Feeds:
Posts
Comments

Archive for December, 2010

Amidst the Chaos

Room full of clutter

I’m sitting on the floor of the study surrounded by stuff.  I wanted to get in one last post before take off, showing what we’ve been living with for weeks.  Granted, my opinion of ‘clutter’ is a little beyond most people, but I’ve had to literally shut the door of this room.

Boxes of clutter part one

Desk full of clutter part 2

Ok, it’s time to recharge the computer one last time and finish packing my carry-on.  Then off for a New Year’s dinner with friends before a fitful journey tomorrow.  Until Asia…

P.S. Dropped Basil off today – I got choked up driving away.

Read Full Post »

Still Booking Stuff…

    I know that technically we leave for Hong Kong in just 65 hours, but there is still planning to be done, people!  Yes, all the major stuff is all taken care of, but a nagging item is still on the list.  We’re traveling precariously close to Tet (the Chinese New Year) when basically everyone in Asia goes somewhere and you can get stuck easily with no transportation options.  Therefore, instead of booking most of our overland travel when we’re in-country, we’ve started doing some planning  ahead of schedule.

  I’ve been focusing on our train travel in Vietnam, because we’ll be there later in January (closer to Tet, which offically begins February 4th), and it is actually possible to book in advance.  Some things, like buses, are just not available online. 

  The Man in Seat 61, an amazing train-centric travel site, has a lot of information about train travel in Vietnam.  They specifically recommended one local travel agency that can pre-book (for about $10 extra than doing it in-person at the station), and will deliver tickets to your hotel.  I contacted the agency to get some information, and they have been very helpful!  I guess we’ll see for sure if our train tickets show up successfully in Saigon (Ho Chi Minh City) or not, but so far, so good. 

A typical train schedule

The descriptions on the Seat 61 site and instructions on the travel agency site made choosing a train and a time pretty painless.  I know the picture above looks complicated, but really, it was no big deal.  As of this morning, I have officially booked our two overnight train trips in Vietnam (one is 16 hours, one 12 hours), at roughly $50 per person for each trip.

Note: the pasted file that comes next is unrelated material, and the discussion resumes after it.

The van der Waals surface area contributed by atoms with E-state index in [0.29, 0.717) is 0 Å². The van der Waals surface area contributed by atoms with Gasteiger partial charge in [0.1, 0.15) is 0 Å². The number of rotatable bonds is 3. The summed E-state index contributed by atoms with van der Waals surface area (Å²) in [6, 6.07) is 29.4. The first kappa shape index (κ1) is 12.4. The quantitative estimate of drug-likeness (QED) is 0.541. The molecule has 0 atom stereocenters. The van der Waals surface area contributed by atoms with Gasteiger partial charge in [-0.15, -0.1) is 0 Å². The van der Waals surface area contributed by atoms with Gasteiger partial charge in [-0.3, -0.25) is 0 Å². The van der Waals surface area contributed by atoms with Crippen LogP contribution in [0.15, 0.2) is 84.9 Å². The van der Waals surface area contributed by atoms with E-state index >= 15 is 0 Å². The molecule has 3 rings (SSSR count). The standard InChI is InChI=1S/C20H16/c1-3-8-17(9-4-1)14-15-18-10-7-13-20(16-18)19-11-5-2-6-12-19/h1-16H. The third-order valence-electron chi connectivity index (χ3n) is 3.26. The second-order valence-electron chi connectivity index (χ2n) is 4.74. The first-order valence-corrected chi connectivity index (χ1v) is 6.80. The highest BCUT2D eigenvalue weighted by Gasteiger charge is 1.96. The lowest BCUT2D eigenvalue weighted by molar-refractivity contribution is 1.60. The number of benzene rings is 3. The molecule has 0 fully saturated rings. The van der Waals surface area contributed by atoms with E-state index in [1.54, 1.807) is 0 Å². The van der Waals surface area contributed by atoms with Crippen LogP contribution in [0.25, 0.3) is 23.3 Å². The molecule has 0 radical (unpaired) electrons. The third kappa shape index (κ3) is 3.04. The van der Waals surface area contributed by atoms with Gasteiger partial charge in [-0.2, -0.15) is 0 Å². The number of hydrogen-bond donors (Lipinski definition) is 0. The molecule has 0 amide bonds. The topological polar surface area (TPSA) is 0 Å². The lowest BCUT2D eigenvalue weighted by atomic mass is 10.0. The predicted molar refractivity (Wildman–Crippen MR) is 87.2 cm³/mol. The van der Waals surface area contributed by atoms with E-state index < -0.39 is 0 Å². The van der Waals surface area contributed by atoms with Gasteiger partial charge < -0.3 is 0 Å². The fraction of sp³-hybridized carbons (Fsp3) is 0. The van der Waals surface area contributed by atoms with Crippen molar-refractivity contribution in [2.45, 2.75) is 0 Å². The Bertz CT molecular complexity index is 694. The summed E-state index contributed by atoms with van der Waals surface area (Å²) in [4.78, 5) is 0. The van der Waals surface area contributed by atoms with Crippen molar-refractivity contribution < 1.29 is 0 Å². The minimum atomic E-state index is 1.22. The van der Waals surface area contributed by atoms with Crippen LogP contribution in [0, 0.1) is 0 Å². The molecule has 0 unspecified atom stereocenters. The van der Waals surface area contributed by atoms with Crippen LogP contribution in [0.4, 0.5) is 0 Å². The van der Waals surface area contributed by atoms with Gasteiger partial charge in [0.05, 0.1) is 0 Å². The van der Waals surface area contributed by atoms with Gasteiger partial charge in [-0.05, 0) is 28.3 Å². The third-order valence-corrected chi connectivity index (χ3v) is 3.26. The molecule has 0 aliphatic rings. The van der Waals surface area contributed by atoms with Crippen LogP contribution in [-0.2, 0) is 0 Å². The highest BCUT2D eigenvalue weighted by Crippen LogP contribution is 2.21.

Drew and I also decided that for a shorter trip within Vietnam (Hoi An to Hue – about 4 hours by train), we’re going to take the scenic route and have our hotel in Hue pick us up by private car in Hoi An and take us on a sightseeing tour of the area between those two cities.  This will take about 6 total hours, including all stops, but we won’t have to deal with public transportation at all!  Here’s the hotel, – they just got a new site and it looks fabulous for only $35/night (plus is is ranked #1 on Trip Advisor, my go-to ranking system!).

Read Full Post »

Photo Fail

I was in New Jersey for Christmas and I brought my nice camera and two lenses with me to capture all the Christmas joy – plus, there aren’t a lot of designated photographers in the family, so I thought I’d get the critical shots.  Five hours into our drive, we stopped in Manhattan to pick up my bro-in-law, and I saw an amazing photo opportunity.

Well, actually, the amazing photo was an inappropriate sign, but I grabbed my camera to take my first vacation shot.  And then I realized that I left my memory card in my computer at work!  And just like that, no photos of Christmas (so, no photos for this post either!).

Sad.  And, of course, someone asked during the weekend whwhy I wasn’t taking pictures and I had to say, ‘well, i have the camera…’

Read Full Post »

2010 Goal Review

For the past few years, I’ve taken the last week in December to set real, measurable goals for the following year.  I originally picked up this idea from this website…there is a ton of info there about this process if you’re interested.  But, basically, during the year, I keep track of my progress in an intense spreadsheet.  I reviewed my progress this morning, and I’ll work on setting some new fun goals during the rest of the week. 

All together, of the 24 goals I set for 2010 (in the Categories of Career/School, Health, Family/Friends, Hobbies, Financial and Travel), I officially completed 14 (or 58%).  My completion rate wasn’t nearly as high as it’s been in previous years, but that’s due to the fact that I took two items off the list completely, and part of the way through the year, I stopped tracking my progress on three other items.  I officially DIDN’T complete five goals that I really wanted to finish.

Some of the big highlights for me in 2010 were:

  1. Graduate with my MBA
  2. Read or listen to 52 books (I’m almost done with #68, which I expect to finish this week)
  3. Visit Acadia National Park
  4. Visit Laura in Ithaca and Lisa in Meadville
  5. Complete four upgrades to our house
  6. Make an amazing graduation gift for Alice

The items I took of the list completely were a trip to Central America and selling our house (each for various reasons).  I also stopped tracking three items: my alcohol consumption, my bedtime and how much I workout.  Unfortunately, tracking these things on a daily basis is a huge pain and makes me a little OCD, so I decided to just do my best and quit stressing.  During the months I was tracking these items, I did fairly well, averaging 1.13 drinks per day, and working out 4 days a week about 80% of the time.